Band To Watch: Private Island

If you’re on the lookout for their tour bus rolling into your town, don’t be looking for a normal tour bus. Instead, be on the prowl for a refurbished school bus. Private Island started their fall tour by selling out L.A.’s Roxy Theatre in October and are rolling through to San Diego’s very own House of Blues this Saturday, Nov. 11.

The band’s sound is a culmination of indie rock and surf tones mixed with notes and hues of R’n’B. Where words fail to describe, the band’s songs speak volumes. With tracks such as “Bear Hands” off of their “A Good Look” EP, the band eases into chunky grooves, with drummer Timothy Barbour’s complex yet danceable beats and Roger Mawer’s smooth synth tones.

If you’ve been keeping up with the Private Island’s current sound you’ll find much darker tones, separate from their second EP, “Sunbreak,” which offered listeners a more refined version of the band’s ever evolving sound. The songs “Trouble” and “I Know” from their “Sunbreak” EP can’t be described. You’ll just have to listen to experience the feelings of nostalgia and romanticism the song’s will most likely conjur. Sun-soaked guitar riffs by lead guitarist Cameron Anderson will have you turning up the volume and rolling down your windows as you drive into the sunset.

Produced by Jacob Munk, Private Island’s newest singles will surely have old and new listeners alike intrigued and pining for more drawn out songs drenched in synth-pop undertones. Lead vocalist, Christian Lum, breaks up previously used techniques by having more effects that add to the fresh and dark sound of these singles. Be sure to give “Juvenile” the listen it deserves. This single leaves so much unsaid by Michelle Guerrero, the backbone of the melody, whose subtlety and talent still shines through as a secondary vocalist.

Pro-tip: Check out “Don’t Call Me” from their first EP if you want to hear Michelle have her say. This track that stands out as crowd favorite and is a chart topper all on its own.

Private Island will be playing at the House of Blues in San Diego, so for those of you lucky enough to live in the area be sure to buy your tickets now and don’t sleep on this band.

Featured Image courtesy of  ©2016 Lisa Flory.

It’s All It’s Cracked Up To Be

After releasing their first self-titled EP in 2006, Fleet Foxes quickly swept the indie folk scene. It wasn’t until 2008 when they released their second EP “Sun Giant” did the band start to make a greater impact in the indie music world.

After their 2011 release “Helplessness Blues,” the band’s then drummer and now superstar extraordinaire Josh Tillman a.k.a. Father John Misty decided to leave. Fleet Foxes then went into hibernation not too soon after.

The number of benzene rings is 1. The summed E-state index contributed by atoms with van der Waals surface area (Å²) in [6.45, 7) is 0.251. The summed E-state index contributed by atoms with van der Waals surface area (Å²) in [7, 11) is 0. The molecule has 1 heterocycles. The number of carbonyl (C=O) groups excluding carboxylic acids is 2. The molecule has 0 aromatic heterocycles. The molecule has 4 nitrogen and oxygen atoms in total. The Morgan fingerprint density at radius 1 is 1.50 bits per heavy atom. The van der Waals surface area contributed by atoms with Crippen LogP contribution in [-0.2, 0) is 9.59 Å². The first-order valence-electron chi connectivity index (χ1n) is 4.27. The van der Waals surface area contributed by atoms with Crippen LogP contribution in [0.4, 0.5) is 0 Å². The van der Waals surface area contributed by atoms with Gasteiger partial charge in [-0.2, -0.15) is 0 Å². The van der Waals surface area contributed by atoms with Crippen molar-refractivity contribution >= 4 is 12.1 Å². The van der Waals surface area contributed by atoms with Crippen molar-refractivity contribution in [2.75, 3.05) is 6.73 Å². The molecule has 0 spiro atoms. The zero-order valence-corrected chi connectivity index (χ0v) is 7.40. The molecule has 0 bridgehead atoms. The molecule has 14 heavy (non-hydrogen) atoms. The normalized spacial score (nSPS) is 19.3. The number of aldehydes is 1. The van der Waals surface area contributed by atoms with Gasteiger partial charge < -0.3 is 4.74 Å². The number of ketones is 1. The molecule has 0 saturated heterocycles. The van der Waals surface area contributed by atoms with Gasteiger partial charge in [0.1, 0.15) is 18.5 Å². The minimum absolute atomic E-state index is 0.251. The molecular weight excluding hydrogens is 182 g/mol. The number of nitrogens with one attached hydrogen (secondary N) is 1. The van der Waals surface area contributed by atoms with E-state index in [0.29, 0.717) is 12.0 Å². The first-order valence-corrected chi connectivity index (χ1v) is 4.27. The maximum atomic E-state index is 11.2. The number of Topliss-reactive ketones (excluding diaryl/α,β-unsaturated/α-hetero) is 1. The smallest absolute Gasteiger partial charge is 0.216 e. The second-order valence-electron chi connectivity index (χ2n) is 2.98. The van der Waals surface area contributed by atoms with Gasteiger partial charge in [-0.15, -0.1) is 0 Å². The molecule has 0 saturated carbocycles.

Fronted by Robin Pecknold, who sings and plays guitar, along with now permanent members, Skyler Skjelset (guitar, mandolin, vocals), Casey Wescott (keyboards), Christian Wargo (bass guitar) and Morgan Henderson (upright bass, woodwinds, violin, percussion), Fleet Foxes have risen out of their hiatus with a new piece of artistry titled “Crack-Up.”

This album works to be something separate from prior releases, but still holds true to the band’s indie folk roots. With tracks like “Third of May / Ōdaigahara,” the wave of instrumentation washes over with a driving piano and bass lines that carry Pecknold’s voice and remind listeners what Fleet Foxes are all about. The song is like the ebb and flow of waves on a shore. Moments of nothing but an acoustic guitar and whisper-like vocals cut to the same driving guitars and percussion.

Other notable tracks include “Fool’s Errand,” an eerily upbeat rhythm that crescendos into a love song driven by Robin’s drawn-out lyrics. Although past albums were as genuine and raw, this album’s lyrics stand out as even more emotionally charged. When the hard hitting music subsides and it’s just Pecknold’s voice, this album has something more intimate.

If you’re already a fan of Fleet Foxes, dive right in to this album and don’t look back. If you’re looking for an album to sink your teeth into and want to find your new favorite band please be sure to give Fleets Foxes’ newest effort “Crack-Up” a wholehearted listen.

Featured Image: https://consequenceofsound.net/2017/03/fleet-foxes-detail-new-album-crack-up-share-sprawling-third-of-mayodaigahara-listen/

Neighborhood Jams: New Found Glory

Happy Wednesday, everyone! I hope you are all gearing up for Thanksgiving tomorrow and a nice lil’ break from exams, papers, and everything school related. This week’s neighborhood jams is really special – last Sunday Yellowcard and New Found Glory ended their 6-week tour HERE in San Diego to a sold out crowd at the House of Blues downtown… and let me tell you, it was more like a party than a concert.